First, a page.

Date of Award
Eleanor McNees, Ph.D.
Anthony Trollope, Doctor, England, George Eliot, Medicine, Victorian Literature
The medical practitioners who play leading roles in the novels Middlemarch by George Eliot and Doctor Thorne by Anthony Trollope are examples of a new breed of professional medical men that emerged during the middle of the nineteenth century in England. The new class of general practitioners held licenses from the old hierarchical system of physicians, surgeons, and apothecaries, but they were the driving force in favor of reform and professionalization in medicine. The 1858 Medical Act was an important step on the path toward a new conception of the medical practitioner, and the development of that new medical identity opened the door for doctors as the principal characters in novels. Trollope's Thorne marks an intermediate conception of the doctor balanced between genteel tradition and professional reform, while Eliot's Lydgate embodies the new model of a medical protagonist whose personal flaws could be balanced by professional brilliance.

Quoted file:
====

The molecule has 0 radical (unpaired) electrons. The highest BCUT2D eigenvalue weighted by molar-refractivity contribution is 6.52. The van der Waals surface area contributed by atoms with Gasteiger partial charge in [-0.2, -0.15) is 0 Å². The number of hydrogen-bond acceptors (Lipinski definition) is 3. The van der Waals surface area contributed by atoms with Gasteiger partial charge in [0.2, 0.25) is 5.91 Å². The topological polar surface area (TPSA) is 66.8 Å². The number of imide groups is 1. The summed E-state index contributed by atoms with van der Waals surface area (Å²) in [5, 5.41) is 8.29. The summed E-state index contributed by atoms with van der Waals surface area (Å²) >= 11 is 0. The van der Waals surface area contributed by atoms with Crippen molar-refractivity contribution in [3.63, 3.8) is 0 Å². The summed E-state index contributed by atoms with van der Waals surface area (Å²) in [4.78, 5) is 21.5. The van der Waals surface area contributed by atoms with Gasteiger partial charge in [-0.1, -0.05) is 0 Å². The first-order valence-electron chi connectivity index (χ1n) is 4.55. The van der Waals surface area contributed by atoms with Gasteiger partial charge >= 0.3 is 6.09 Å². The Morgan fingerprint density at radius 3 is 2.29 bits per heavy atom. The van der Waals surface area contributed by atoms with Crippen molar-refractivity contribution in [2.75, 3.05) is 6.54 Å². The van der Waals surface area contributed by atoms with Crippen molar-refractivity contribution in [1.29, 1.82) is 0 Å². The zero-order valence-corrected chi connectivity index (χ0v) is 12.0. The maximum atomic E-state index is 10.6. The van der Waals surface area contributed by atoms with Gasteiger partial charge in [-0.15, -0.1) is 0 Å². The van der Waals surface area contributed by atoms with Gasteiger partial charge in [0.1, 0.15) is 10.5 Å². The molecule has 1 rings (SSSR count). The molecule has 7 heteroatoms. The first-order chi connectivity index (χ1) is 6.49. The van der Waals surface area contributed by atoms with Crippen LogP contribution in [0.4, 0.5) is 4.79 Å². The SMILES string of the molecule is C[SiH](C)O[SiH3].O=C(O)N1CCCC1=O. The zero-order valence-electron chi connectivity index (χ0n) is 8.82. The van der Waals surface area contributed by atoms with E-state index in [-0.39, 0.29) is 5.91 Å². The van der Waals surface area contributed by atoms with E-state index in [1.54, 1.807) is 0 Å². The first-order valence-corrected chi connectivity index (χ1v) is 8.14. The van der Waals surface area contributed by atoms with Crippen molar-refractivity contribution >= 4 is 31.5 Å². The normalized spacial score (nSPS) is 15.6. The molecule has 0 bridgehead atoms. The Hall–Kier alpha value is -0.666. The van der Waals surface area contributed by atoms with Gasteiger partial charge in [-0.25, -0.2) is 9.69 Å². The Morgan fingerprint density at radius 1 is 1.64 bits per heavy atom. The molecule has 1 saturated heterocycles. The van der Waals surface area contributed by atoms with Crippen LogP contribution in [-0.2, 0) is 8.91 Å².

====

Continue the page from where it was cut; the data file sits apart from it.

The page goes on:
Illige-Saucier, Denis, "Uncertain Identity: Medical Practitioners in Doctor Thorne and Middlemarch" (2009). Electronic Theses and Dissertations. 301.
Received from ProQuest
British and Irish literature, History of science